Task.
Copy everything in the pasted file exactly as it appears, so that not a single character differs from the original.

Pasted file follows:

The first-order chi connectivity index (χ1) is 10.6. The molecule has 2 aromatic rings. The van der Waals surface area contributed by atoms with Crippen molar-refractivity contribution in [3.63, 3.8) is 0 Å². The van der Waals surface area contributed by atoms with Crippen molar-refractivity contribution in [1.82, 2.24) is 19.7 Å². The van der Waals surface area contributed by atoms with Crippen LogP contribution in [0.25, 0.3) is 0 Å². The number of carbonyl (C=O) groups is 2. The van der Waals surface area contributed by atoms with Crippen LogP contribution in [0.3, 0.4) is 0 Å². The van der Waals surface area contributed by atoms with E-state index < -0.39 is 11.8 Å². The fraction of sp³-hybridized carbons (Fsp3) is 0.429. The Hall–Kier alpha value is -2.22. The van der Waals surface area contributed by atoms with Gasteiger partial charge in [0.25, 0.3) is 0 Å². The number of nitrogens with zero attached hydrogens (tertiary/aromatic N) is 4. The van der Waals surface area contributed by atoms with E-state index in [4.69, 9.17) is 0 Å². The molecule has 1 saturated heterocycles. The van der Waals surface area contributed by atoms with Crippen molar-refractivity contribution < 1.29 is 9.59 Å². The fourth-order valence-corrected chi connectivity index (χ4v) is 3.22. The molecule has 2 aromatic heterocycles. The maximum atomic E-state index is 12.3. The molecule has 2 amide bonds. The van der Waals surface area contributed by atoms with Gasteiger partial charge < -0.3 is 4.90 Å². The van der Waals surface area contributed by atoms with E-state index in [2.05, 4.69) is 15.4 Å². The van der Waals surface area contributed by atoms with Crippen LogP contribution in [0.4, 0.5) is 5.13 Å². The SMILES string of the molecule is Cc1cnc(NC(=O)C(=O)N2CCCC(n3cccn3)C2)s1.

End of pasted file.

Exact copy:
The first-order chi connectivity index (χ1) is 10.6. The molecule has 2 aromatic rings. The van der Waals surface area contributed by atoms with Crippen molar-refractivity contribution in [3.63, 3.8) is 0 Å². The van der Waals surface area contributed by atoms with Crippen molar-refractivity contribution in [1.82, 2.24) is 19.7 Å². The van der Waals surface area contributed by atoms with Crippen LogP contribution in [0.25, 0.3) is 0 Å². The number of carbonyl (C=O) groups is 2. The van der Waals surface area contributed by atoms with Crippen LogP contribution in [0.3, 0.4) is 0 Å². The van der Waals surface area contributed by atoms with E-state index < -0.39 is 11.8 Å². The fraction of sp³-hybridized carbons (Fsp3) is 0.429. The Hall–Kier alpha value is -2.22. The van der Waals surface area contributed by atoms with Gasteiger partial charge in [0.25, 0.3) is 0 Å². The number of nitrogens with zero attached hydrogens (tertiary/aromatic N) is 4. The van der Waals surface area contributed by atoms with E-state index in [4.69, 9.17) is 0 Å². The molecule has 1 saturated heterocycles. The van der Waals surface area contributed by atoms with Crippen molar-refractivity contribution < 1.29 is 9.59 Å². The fourth-order valence-corrected chi connectivity index (χ4v) is 3.22. The molecule has 2 aromatic heterocycles. The maximum atomic E-state index is 12.3. The molecule has 2 amide bonds. The van der Waals surface area contributed by atoms with Gasteiger partial charge < -0.3 is 4.90 Å². The van der Waals surface area contributed by atoms with E-state index in [2.05, 4.69) is 15.4 Å². The van der Waals surface area contributed by atoms with Crippen LogP contribution in [0.4, 0.5) is 5.13 Å². The SMILES string of the molecule is Cc1cnc(NC(=O)C(=O)N2CCCC(n3cccn3)C2)s1.